Pros: Tons of helpful hints; lots of detail
Cons: Silly-looking symbols?
Rating: 5 out of 5
First published 7/18/2002
Recently I reviewed “Giving and Receiving Feedback,” a workbook that provided good, solid ideas on, well, giving and receiving feedback, but which seemed to be missing a couple of important elements. By contrast, “Constructive Feedback” (by Roland and Frances Bee) manages to include everything that other book missed! I almost didn’t buy this little, innocuous book. It’s barely more than pamphlet-sized (68 pages plus), has a distressing pink-and-orange color scheme on the cover, and came with no description whatsoever at the internet bookseller I frequent. That seemed like a bit of a risk – buying a book based solely on the title. Still, I’ve been finding it difficult to find books on constructive criticism, so I gave it a try. I’m quite glad I did!
Chapter 1: The book starts with 8 full pages on the topic of “what is constructive feedback?” Not just theoretical stuff here, but specific criteria for telling it apart from destructive criticism. I actually found this section surprisingly useful – I’ve found that a lot of people misunderstand what constructive criticism is, and this chapter would make it very easy to explain the differences.
Chapter 2: “Using constructive feedback” contains information on why constructive feedback is worth taking the time to do; what circumstances it might be used under (coaching, team performance, etc.); and plenty of sample interactions to help you really understand the difference. (I.e., a paragraph showing how a manager or counselor might handle a situation poorly, and then showing how they might handle it constructively.)
Chapter 3: The book also covers “the 10 tools of giving constructive feedback.” This chapter takes you step-by-step through the various skills involved in giving constructive feedback. You’ll learn such things as the value of figuring out ahead of time how much criticism a person can handle, and catering to that so as not to overwhelm people. There’s information on choosing and setting up the right environment in which to give feedback, how to communicate effectively, and much more. Some of these are general skills helpful in dealing with people; others are specific strategies to be used with constructive feedback.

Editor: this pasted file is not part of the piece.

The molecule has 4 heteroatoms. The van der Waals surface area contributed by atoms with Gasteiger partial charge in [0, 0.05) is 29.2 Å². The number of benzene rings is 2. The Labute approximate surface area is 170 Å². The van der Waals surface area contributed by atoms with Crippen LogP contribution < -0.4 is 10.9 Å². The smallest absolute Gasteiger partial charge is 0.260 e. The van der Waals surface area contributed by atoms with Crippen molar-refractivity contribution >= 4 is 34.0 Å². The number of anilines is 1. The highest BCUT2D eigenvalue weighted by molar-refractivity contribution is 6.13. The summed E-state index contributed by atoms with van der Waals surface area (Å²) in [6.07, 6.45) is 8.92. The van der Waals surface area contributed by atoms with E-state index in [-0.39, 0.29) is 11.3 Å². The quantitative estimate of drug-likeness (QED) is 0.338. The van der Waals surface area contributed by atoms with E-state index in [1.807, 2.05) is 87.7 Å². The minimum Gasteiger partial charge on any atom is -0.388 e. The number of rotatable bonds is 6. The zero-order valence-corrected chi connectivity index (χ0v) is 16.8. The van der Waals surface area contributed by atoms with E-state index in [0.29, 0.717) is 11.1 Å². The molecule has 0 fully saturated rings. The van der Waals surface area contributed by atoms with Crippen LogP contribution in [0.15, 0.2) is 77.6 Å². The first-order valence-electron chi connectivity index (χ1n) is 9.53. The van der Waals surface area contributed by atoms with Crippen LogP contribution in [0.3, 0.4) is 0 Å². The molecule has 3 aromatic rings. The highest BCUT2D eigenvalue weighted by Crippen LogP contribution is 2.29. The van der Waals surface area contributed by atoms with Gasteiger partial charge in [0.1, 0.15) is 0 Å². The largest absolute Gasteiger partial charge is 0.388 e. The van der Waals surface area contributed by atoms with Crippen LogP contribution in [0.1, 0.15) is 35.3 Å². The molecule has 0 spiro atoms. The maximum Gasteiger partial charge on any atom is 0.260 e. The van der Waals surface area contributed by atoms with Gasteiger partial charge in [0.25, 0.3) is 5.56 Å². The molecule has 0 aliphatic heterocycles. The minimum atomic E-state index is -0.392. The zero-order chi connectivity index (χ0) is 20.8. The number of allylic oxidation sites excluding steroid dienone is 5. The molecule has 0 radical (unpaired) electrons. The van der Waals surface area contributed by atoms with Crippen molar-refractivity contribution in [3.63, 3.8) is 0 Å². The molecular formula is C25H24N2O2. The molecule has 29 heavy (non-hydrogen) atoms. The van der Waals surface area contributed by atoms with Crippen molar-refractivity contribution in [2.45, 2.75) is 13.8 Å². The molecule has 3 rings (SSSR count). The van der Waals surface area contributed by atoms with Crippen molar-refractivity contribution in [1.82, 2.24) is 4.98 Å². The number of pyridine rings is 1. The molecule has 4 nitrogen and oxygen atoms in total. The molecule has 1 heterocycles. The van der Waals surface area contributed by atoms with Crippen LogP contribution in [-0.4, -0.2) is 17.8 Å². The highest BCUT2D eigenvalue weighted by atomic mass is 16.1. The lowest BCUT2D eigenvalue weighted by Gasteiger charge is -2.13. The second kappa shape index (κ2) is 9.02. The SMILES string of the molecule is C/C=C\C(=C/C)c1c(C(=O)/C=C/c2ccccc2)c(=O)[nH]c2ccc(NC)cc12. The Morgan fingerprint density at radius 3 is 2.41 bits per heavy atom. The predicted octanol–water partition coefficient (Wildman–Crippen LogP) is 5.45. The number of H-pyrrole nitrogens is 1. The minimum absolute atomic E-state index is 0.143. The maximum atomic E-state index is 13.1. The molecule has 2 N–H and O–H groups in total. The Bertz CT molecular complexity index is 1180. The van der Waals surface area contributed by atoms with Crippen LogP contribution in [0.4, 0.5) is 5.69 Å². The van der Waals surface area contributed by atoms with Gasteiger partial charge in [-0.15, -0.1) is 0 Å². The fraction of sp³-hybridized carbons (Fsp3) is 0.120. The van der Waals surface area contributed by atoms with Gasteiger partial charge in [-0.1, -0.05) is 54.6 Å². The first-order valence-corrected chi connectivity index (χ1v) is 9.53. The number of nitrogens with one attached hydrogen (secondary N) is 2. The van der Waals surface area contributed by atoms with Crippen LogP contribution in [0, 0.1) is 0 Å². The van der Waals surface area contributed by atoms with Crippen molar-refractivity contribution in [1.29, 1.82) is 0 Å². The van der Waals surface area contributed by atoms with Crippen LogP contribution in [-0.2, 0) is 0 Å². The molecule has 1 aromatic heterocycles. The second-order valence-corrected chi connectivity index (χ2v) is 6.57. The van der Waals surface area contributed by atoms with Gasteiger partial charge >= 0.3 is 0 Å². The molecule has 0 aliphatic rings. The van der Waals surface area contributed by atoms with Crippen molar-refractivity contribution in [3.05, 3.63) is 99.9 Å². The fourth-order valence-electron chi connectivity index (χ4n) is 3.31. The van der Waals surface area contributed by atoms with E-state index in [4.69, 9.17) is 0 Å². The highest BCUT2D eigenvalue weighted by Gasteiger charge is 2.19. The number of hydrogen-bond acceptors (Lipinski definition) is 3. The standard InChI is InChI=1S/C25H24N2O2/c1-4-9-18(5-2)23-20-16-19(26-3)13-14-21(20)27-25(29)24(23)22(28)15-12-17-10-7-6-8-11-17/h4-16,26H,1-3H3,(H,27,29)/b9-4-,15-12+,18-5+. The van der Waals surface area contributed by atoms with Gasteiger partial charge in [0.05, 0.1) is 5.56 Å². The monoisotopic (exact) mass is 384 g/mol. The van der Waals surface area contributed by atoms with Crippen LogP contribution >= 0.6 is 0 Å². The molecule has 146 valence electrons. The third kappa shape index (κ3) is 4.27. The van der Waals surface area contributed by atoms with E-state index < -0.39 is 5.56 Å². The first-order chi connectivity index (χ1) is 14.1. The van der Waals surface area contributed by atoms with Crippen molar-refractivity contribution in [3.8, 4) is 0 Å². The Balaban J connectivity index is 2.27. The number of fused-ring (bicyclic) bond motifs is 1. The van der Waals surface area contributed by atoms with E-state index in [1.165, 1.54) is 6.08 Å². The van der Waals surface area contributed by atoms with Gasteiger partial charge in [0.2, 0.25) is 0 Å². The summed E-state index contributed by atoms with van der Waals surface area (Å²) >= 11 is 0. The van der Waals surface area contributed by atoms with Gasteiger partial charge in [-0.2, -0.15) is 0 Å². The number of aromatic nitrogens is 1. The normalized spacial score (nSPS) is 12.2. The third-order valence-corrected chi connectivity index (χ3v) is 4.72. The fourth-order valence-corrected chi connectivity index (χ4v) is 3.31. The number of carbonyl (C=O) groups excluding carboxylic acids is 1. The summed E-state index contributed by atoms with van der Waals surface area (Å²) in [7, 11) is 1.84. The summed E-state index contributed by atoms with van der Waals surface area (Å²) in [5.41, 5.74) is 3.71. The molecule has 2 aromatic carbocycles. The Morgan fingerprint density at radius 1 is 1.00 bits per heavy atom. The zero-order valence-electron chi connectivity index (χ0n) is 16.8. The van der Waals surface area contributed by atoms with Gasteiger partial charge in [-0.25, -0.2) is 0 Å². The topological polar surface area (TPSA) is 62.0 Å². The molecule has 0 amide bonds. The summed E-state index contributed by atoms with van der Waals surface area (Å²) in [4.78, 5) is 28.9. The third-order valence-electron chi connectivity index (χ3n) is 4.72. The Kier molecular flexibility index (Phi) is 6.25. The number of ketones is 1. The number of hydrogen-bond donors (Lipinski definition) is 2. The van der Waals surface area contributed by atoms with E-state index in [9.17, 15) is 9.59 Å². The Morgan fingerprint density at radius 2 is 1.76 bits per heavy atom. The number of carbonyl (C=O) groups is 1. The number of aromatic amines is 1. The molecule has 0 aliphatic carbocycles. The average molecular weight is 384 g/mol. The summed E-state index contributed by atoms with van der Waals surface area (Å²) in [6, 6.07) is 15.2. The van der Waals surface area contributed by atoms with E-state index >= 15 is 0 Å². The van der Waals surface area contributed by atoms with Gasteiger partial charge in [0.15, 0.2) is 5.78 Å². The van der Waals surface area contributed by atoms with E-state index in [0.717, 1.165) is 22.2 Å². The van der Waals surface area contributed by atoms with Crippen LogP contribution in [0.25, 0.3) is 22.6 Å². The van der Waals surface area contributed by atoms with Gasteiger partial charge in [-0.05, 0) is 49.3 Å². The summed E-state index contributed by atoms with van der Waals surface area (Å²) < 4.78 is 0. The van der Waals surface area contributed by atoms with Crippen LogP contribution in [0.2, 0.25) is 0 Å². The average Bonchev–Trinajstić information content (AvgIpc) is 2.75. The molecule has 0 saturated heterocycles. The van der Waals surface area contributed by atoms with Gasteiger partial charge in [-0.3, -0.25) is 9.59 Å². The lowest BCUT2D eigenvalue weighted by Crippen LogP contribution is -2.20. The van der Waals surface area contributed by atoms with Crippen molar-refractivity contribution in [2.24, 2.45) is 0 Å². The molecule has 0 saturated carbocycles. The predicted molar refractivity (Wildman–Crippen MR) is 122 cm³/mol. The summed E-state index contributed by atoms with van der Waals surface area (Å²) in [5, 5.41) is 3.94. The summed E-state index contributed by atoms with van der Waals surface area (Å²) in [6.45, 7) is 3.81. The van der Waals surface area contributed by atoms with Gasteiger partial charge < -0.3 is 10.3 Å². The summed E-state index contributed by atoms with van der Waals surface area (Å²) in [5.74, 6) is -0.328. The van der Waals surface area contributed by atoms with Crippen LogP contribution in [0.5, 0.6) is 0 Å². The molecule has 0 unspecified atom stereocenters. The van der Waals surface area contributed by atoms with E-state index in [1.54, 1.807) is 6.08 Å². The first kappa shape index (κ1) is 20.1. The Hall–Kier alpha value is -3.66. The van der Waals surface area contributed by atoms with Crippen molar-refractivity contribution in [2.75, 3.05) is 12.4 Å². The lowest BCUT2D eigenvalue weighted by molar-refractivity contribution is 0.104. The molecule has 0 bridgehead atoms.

Chapter 4: “Challenging feedback situations” is one of my favorite sections of this book. It covers the various ways in which people might react badly to criticism, and how to handle that. The authors insist that you see these situations as challenging feedback situations instead of dealing with difficult people – that if you see these situations as opportunities to improve your feedback skills, you’ll get a whole lot farther.
This is one of the things that was seriously missing in the other book I reviewed. This book goes on to describe a handful of the most common unhelpful reactions to criticism, and the things you can do to turn them around. Not just at that moment, but in terms of how you do things in general. It covers people who disagree with your feedback; people who are uninterested in or unconcerned with feedback; people who become shocked or upset; people who become angry; and people who deny your right to give them feedback.